After Israelis uprooted a 100 thousand-year-old olive trees north of Ramallah, Palestine, only to use them as an element of decor for a new highway, Professor Mubarak Awad got together a group of Palestinians and Israelis to replant these trees. After some hesitation, volunteers from the two warring nations even sat down together for a meal, which in Arab culture is a very meaningful step. “If you break food with someone, they become your brother, your relative. It was very hard and they did it,” said Awad in his lecture last Monday in the Science Center.
Awad is a Palestinian non-violent activist and psychologist. He is the founder of Nonviolence International, an organization that promotes non-violent action, the Palestinian Center for the Study of Nonviolence in Jerusalem, and the Youth Advocate Program in the United States.Currently he is an adjunct professor at the School of International Service at American University.
Dani Noble ‘12, said she attended the lecture because she was interested in going beyond the media the media coverage, to see what people were doing on the ground. “And also to get a sense, as a Palestinian activist, of his view of what non-violence is, because non-violence takes a different form depending on the national, cultural or political context,” said Noble.
“Palestinians have used non-violence, but they hadn’t reported it, wrote about it. And that’s why people think we don’t understand the concept of non-violence,” said Awad.
He was invited to Swarthmore by Students for Peace and Justice in Palestine (SPJP), at the suggestion of fellow non-violent activist George Lakey, professor of Peace and Conflict Studies. SPJP felt that in the context of the Arab Spring, it would be important to have someone talk about nonviolent struggle.
“It was a great time to have someone who talks about non-violence, someone with this much experience in non-violence techniques on the grassroots level and on a larger scale,” said Ayman Abunimer ’12 from SPJP.
The story about the olive trees resonated with many Swarthmore students.
“It really shows what non-violence can accomplish,” said Elliana Bisgaard-Church ‘13, an Islamic Studies minor who is involved with many Peace and Conflict initiatives.
The anecdote was one of many Awad brought up on Monday night. The lecture focused on his life and activism. He emphasized that everybody and anybody can be violent or nonviolent. “It’s a choice. (…) With that choice comes a commitment,” he said.
Awad ended up in an Israeli jail 40 times during his time as an activist. He said he loved going to Israeli prisons, because each time he would have an audience of Palestinians sitting around with nothing to do that he could preach to about non-violence.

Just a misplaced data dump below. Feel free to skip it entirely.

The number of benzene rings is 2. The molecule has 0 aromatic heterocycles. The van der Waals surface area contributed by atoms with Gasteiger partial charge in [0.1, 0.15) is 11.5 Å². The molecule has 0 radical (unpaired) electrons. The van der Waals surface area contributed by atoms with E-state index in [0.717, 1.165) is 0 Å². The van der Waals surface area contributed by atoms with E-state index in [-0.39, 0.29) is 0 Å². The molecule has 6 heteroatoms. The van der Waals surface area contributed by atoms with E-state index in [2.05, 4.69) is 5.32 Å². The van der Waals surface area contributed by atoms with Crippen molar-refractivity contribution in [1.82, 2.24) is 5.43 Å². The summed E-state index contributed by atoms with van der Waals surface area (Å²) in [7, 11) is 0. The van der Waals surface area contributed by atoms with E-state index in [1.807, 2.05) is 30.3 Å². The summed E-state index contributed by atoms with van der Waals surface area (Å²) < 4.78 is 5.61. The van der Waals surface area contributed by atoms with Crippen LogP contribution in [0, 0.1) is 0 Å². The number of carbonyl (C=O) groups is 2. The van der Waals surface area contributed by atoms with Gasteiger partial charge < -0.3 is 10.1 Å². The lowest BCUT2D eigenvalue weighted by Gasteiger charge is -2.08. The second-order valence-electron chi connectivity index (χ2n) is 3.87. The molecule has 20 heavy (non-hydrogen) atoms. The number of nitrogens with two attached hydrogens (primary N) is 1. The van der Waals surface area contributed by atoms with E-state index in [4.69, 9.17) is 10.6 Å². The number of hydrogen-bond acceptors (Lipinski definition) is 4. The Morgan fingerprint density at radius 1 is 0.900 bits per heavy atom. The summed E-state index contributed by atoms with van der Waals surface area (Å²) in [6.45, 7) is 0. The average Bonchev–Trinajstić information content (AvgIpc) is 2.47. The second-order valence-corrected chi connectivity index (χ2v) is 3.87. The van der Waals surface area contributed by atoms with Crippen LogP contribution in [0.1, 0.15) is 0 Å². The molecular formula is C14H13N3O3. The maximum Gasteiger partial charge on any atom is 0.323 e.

“After 30 times the Israeli got smart and put me in a cell by myself,” said Awad.
One of the strategies Awad mentioned in his lecture elicited some apprehension among the students. Awad organized a boycott of Israeli products through touring Palestinian schools to convince youth and children, even as young as kindergarten-age, to use only local products. “I made competitions for who would eat only Palestinian food for longer,” he said.
Bisgaard-Church said she was very impressed by Awad, especially his adherence to to the tenets of non-violence throughout his entire life. However, she said she thought some of the points he made about the boycott were contradictory.
“That kind of indoctrination at such a young age in telling them that another people is wrong – because really that’s all you can understand at such a young age – is what leads to extremism when you get older, and is actually directly contradicting ideas of peace,” Bisgaard-Church said.
Awad offered advice and general strategies for non-violent actions. He said that in order to have a good strategy you need to know your enemy well. He also emphasized the need to get rid of your fear. “You have to have faith. To be an activist you have to have the concept within the mind and spirit that you are opposing injustice,” he said.
It was initially advertised that Awad would be speaking about the Palestinian bid for statehood, which he only mentioned after a question from the audience. Members of the audience, however, did not seem disappointed.
Antony Kaguara ‘15 came to learn about the Israeli-Palestine conflict which he remembers watching on television growing up. “I ended up learning more than I expected,” Kaguara said. He came out of the lecture with what he called “life lessons in trust.”
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